More information on the project can be found at www.vulcantothesky.com or by ringing 0116 2478145


22 March 2008 - Mildenhall

Innocent-looking Gulfstream V N596GA taxis in at Mildenhall - this aircraft was originally intended for the USAF, and was allocated the serial 99-0405 as a C-37A. Apparently the order was cancelled, and the aircraft is operated by National Aircraft Leasing from Greenville in Delaware. However, it still seems attracted to military airfields. Picture courtesy Ben George

22 March 2008 - Brize Norton

The Royal Danish Air Force has now taken delivery of all four of its C-130J-30s since placing its first order in December 2000. The Danish aircraft, which are the long-fuselage version of the C-130J, feature a strengthened cargo ramp, improved airdrop system, and the Enhanced Cargo Handling System, as well as RDAF-specific items including a tailored electronic warfare suite. Denmark’s first C-130J was delivered in March 2004 and began operational service only one month after arriving at
the RDAF’s 721 Squadron in Aalborg, Denmark. The last aircraft, B-583, was delivered in July 2007. Picture courtesy Mark Rouse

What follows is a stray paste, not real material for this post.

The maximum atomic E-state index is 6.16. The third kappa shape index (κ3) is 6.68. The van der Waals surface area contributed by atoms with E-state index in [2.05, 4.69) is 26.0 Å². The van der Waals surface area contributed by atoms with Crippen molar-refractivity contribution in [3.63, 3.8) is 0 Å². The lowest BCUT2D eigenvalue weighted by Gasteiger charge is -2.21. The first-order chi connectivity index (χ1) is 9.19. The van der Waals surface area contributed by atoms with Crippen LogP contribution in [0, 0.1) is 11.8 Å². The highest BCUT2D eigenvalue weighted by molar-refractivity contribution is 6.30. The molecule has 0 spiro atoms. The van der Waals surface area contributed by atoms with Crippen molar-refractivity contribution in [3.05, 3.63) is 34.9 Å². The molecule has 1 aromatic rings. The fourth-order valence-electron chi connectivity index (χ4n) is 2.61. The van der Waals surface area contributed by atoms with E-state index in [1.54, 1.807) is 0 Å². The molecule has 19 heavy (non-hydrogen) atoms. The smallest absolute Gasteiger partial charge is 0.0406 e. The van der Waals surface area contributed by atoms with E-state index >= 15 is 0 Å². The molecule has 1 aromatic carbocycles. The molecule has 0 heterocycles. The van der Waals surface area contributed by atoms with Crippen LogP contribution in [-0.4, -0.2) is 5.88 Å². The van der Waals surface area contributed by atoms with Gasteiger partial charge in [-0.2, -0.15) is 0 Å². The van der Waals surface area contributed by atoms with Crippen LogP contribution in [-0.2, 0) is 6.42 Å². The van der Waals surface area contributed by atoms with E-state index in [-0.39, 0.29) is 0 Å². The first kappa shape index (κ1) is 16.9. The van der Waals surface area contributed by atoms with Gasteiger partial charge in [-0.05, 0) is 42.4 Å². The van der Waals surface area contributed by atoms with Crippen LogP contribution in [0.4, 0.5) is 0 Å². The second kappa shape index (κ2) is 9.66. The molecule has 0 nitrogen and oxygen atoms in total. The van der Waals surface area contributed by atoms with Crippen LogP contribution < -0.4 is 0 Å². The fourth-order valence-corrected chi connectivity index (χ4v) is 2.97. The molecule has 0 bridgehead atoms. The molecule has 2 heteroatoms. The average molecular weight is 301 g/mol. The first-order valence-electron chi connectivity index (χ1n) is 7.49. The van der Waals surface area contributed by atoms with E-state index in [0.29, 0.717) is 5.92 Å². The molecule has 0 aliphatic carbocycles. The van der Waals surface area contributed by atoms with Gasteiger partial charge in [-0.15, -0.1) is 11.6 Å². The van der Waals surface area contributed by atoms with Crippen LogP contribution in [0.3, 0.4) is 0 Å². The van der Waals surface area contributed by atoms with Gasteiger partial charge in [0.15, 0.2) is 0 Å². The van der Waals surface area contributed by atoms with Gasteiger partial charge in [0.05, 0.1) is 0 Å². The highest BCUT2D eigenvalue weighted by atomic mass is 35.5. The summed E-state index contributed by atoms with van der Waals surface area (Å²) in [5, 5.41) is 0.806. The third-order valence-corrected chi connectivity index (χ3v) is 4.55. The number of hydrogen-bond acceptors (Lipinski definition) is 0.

18 March 2008 - Hendon

The RAF launched a programme of celebration events to mark the ninetieth anniversary of its formation. Outside the museum, famous Chinook ZA718/BN 'Bravo November' had flown in from its base at RAF Odiham. Bravo November, which recently served in Afghanistan, has fought in every conflict since the Falklands War and has three DFCs to her name.

Speaking to a large audience at the RAF museum at Hendon in west London, Chief of the Air Staff, Air Chief Marshal Sir Glenn Torpy spoke of the strength, pride and ethos of the RAF. "Ninety years is a significant milestone," he said. "What we have seen over those years is the essential role the RAF has played. Indeed, we have seen the changing nature of warfare, from those very flimsy aircraft over the trenches of France, to events of the last twenty-five years: the Falklands, the first Gulf War, Bosnia, Kosovo, Iraq and Afghanistan. It’s easy to forget that the RAF has now been flying continuously in the Middle East for seventeen years."